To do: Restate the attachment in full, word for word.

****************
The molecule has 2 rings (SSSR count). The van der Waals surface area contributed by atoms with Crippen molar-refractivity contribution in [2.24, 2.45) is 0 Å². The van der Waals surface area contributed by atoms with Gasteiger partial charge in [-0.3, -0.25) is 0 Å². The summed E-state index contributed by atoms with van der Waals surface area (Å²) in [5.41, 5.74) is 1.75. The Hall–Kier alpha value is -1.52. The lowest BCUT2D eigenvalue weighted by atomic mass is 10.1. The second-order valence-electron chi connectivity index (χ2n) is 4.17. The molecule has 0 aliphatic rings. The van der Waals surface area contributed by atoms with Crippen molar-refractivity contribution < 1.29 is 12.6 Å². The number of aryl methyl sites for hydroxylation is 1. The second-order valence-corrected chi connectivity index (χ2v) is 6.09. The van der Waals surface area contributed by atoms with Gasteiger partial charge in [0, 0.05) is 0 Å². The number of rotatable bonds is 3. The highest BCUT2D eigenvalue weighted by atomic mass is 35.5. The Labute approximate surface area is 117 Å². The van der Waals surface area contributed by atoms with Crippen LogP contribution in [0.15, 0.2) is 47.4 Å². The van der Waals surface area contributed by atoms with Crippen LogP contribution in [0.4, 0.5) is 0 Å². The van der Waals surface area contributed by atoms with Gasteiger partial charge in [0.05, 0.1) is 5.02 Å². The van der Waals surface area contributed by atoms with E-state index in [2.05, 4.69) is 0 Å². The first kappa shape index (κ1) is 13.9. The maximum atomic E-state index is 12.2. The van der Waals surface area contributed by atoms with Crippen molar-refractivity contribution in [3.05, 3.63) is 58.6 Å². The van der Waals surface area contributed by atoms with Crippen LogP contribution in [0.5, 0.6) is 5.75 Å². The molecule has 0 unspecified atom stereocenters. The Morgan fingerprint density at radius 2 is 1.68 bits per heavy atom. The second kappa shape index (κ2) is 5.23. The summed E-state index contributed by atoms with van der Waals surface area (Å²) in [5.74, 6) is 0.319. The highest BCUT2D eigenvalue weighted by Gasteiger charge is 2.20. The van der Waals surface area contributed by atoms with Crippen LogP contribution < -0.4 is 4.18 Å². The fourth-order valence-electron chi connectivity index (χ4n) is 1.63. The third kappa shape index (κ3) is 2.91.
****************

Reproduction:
The molecule has 2 rings (SSSR count). The van der Waals surface area contributed by atoms with Crippen molar-refractivity contribution in [2.24, 2.45) is 0 Å². The van der Waals surface area contributed by atoms with Gasteiger partial charge in [-0.3, -0.25) is 0 Å². The summed E-state index contributed by atoms with van der Waals surface area (Å²) in [5.41, 5.74) is 1.75. The Hall–Kier alpha value is -1.52. The lowest BCUT2D eigenvalue weighted by atomic mass is 10.1. The second-order valence-electron chi connectivity index (χ2n) is 4.17. The molecule has 0 aliphatic rings. The van der Waals surface area contributed by atoms with Crippen molar-refractivity contribution < 1.29 is 12.6 Å². The number of aryl methyl sites for hydroxylation is 1. The second-order valence-corrected chi connectivity index (χ2v) is 6.09. The van der Waals surface area contributed by atoms with Gasteiger partial charge in [0, 0.05) is 0 Å². The number of rotatable bonds is 3. The highest BCUT2D eigenvalue weighted by atomic mass is 35.5. The Labute approximate surface area is 117 Å². The van der Waals surface area contributed by atoms with Crippen LogP contribution in [0.15, 0.2) is 47.4 Å². The van der Waals surface area contributed by atoms with Crippen LogP contribution in [0.4, 0.5) is 0 Å². The van der Waals surface area contributed by atoms with Gasteiger partial charge in [0.05, 0.1) is 5.02 Å². The van der Waals surface area contributed by atoms with E-state index in [2.05, 4.69) is 0 Å². The first kappa shape index (κ1) is 13.9. The maximum atomic E-state index is 12.2. The van der Waals surface area contributed by atoms with Crippen molar-refractivity contribution in [3.05, 3.63) is 58.6 Å². The van der Waals surface area contributed by atoms with Crippen LogP contribution in [0.5, 0.6) is 5.75 Å². The molecule has 0 unspecified atom stereocenters. The Morgan fingerprint density at radius 2 is 1.68 bits per heavy atom. The second kappa shape index (κ2) is 5.23. The summed E-state index contributed by atoms with van der Waals surface area (Å²) in [5.74, 6) is 0.319. The highest BCUT2D eigenvalue weighted by Gasteiger charge is 2.20. The van der Waals surface area contributed by atoms with Crippen LogP contribution < -0.4 is 4.18 Å². The fourth-order valence-electron chi connectivity index (χ4n) is 1.63. The third kappa shape index (κ3) is 2.91.